Researching botanical medicines for safety and efficacy

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Researching botanical medicines for safety and efficacy

by Theresa Johnston on Monday, April 5, 2010 - 2:41am

Fredi Kronenberg croppedWhen it comes to hot flashes, many American women swear by herbal remedies such as black cohosh. But the U.S. botanical medicine industry still has a long way to go in terms of research and product quality control, says Fredi Kronenberg, Ph.D., a women’s health expert and 2008-09 faculty research fellow at the Michelle R. Clayman Institute for Gender Research.

“When this country began to focus on “wonder drugs” [in the 1950s], it left herbs behind,” she notes, “but Europe maintained its botanical tradition clinically, and in research.” As a result, the medical landscape is quite different in Germany today; doctors learn about botanicals in medical school, some 40 percent of prescriptions are written for botanicals, and herbal products are government approved. “They do high quality research and produce high quality products.” In Asia and many other parts of the world, herbal medicines are still the primary part of health care.

A native of New York, Dr. Kronenberg has been interested in women’s health issues ever since she was a graduate student at Stanford in the late 1970s. Her expertise in herbal medicine grew out of her experiences as a postdoctoral researcher and faculty member at Columbia University. “I was studying the physiology of hot flashes,” she recalls, “and many of my subjects were coming into the laboratory saying they were taking various herbs and that some of them worked. I looked to see whether there had been any research on these products. There hadn’t.”

Botanical MedicineEventually, Dr. Kronenberg became the founding director of Columbia’s Richard and Hinda Rosenthal Center for Complementary & Alternative Medicine, one of the first programs at a major medical school in this country to facilitate and conduct rigorous scientific investigation in what was then a new field.  Completed at Stanford last year as part of her Clayman fellowship, Dr. Kronenberg’s latest work, Botanical Medicine: From Bench to Bedside, co-edited with Raymond Cooper, Ph.D., is a handbook for scientists interested in conducting botanical research.

At a Clayman Institute book-signing last fall, Dr. Kronenberg described some of the challenges facing investigators who want to study herbal medicine. “The initial problem is that it takes some knowledge of the field to find high quality products [to test],” she explained. For example, she and her colleagues recently conducted a study of black cohosh, an herb native to the eastern U.S. Their findings? Forty percent of the products purchased in American drug- and health-food stores were found to contain the wrong species of plant – a Chinese variety not used traditionally for hot flashes.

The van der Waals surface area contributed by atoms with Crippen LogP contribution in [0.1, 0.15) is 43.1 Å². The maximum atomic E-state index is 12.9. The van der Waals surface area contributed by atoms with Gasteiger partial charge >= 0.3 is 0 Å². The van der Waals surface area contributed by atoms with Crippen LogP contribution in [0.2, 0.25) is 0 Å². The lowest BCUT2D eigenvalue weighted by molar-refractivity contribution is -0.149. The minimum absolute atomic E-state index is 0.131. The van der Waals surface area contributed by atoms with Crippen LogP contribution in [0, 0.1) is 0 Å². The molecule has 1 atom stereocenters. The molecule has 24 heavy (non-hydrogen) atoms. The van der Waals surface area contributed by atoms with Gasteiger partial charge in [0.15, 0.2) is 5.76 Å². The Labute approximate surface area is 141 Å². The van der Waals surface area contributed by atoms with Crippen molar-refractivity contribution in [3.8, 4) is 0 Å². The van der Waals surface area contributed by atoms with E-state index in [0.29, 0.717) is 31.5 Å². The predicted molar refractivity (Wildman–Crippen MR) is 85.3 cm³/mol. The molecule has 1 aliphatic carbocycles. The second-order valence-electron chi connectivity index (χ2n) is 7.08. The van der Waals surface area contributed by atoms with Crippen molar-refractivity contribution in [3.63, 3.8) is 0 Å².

And don’t even get her started on new commercial “formulas” for menopause. “Many of these women’s health products drive me crazy,” she says. “In order to distinguish theirs from other products, companies put something different in their products. So now you have a ten-herb supplement that claims to be an ‘all-natural menopause herbal supplement that balances the female system.’” Kronenberg asks, “What are they balancing?” It is not clearly stated in the product description. “They list ten herbs on the box and don’t tell you the plants’ Latin names or part used or the amounts of each. So you don’t know the content, much less if there is enough of anything to have biological activity. What they’ve done is take every herb that’s ever been mentioned in some book in the same sentence as the word ‘woman’ and that’s what they put in the product.”

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“This is not a long-standing traditional Chinese medicine formula that has stood the test of time,” adds Kronenberg.  “To be fair to the good quality companies, some of the mixed herb products are designed thoughtfully, with rationale behind the combination and amounts of herbs included.” The challenge for consumers is to be able to differentiate between long-standing or tested formulas and the more haphazard formulations.

Women are the largest consumers of health care services in general, and they also use more complementary and alternative treatments than do men, says Dr. Kronenberg. This is true throughout the life cycle. Women use alternatives for themselves, their children and their spouses.  “Many want to avoid pharmaceutical drugs during pregnancy, or they want to try more gentle options for their children, hopefully to avoid, or before resorting to more powerful drugs; or they want to avoid the potential harmful effects of long-term hormone therapy at menopause.” Dr. Kronenberg believes that “it behooves the research community to study the botanical therapies that are used by millions of people, so as to provide the evidence of safety and efficacy that clinicians and the public want and need.”

Despite her concerns, Dr. Kronenberg has high hopes for the field, particularly if the FDA starts enforcing some of the regulatory power they already have. “And, if they can improve the quality of the manufacturing,” she says, “that’s a majority of the problem solved.” In the meantime, she plans to stay at Stanford and continue studying the still-mysterious physiology of hot flashes. She also is working with colleagues to expand the integrated medicine program at Stanford.